My column for the West Bend Daily News is online. Here it is:

In Wisconsin, the fall legislative session that occurs in the first year of a governor’s term is unpredictable. The hard work of the biennial budget is complete and both parties are usually nursing some political wounds. The governor is three years away from another election and legislators are also a comfortable distance away from electoral accountability. In the past, this session was often a session in which bored legislators pushed forward pet projects that stand little chance of success but create little tempests.

Thankfully, it appears that the Republicans are not going to waste the fall session this year with trivial gestures. Instead, they are poised to continue pushing Wisconsin forward with serious, thoughtful and consequential reforms — from repealing Wisconsin’s antiquated protectionist minimum markup law to reeling in the rogue Government Accountability Board. One proposal that has the potential to greatly improve Wisconsin’s state government by modernizing its civil service law was announced by Sen. Roger Roth, R-Appleton, and Rep. Jim Steineke, R-Kaukauna.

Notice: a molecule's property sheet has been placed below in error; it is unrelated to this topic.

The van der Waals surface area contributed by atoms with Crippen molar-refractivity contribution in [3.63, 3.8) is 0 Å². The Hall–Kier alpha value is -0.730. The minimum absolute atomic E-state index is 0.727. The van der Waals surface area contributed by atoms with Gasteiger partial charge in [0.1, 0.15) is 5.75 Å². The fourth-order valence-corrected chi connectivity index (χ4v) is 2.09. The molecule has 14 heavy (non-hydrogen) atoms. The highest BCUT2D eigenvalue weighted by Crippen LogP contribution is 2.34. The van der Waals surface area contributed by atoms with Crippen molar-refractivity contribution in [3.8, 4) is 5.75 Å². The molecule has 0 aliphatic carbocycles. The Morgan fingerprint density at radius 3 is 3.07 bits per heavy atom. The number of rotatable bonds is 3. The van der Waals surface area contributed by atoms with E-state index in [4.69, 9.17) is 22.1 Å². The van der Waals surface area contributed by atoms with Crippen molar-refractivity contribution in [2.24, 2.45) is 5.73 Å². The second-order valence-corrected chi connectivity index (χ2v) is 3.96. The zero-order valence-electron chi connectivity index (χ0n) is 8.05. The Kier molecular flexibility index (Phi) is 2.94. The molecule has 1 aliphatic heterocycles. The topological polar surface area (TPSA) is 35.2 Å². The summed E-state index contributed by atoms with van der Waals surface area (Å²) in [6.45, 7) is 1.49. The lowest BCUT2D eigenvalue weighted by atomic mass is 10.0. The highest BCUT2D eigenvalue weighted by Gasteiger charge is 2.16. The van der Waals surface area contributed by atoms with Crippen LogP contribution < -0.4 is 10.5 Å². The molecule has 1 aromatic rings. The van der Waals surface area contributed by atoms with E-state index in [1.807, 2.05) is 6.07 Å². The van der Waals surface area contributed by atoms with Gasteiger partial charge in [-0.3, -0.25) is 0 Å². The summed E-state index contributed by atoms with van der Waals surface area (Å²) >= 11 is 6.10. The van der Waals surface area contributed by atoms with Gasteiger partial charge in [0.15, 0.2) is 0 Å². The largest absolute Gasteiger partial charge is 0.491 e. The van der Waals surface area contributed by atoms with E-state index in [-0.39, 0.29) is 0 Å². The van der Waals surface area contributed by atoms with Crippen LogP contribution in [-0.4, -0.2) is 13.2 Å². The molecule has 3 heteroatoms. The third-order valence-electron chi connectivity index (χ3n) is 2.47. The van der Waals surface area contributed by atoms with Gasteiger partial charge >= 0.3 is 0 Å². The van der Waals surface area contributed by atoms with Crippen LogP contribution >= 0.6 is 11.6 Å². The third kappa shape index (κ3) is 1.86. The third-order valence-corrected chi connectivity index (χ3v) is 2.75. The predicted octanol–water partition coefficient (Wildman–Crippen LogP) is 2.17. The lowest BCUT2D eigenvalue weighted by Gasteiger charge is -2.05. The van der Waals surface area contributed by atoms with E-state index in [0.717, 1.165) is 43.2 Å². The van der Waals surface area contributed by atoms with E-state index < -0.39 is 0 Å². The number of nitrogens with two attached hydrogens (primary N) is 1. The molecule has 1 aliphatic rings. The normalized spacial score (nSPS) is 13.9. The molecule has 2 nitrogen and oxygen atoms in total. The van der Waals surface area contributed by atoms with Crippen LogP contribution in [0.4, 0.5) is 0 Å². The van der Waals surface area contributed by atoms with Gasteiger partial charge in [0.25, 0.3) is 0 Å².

Wisconsin’s civil service law was originally implemented in 1905 during the Progressive Era to create a professional workforce to run our government that was free of political manipulation. It was designed to end the practice of patronage, whereby elected officials would give out government jobs to their friends and supporters irrespective of their qualifications. Wisconsin’s civil service law was a landmark law that has benefited Wisconsin for generations.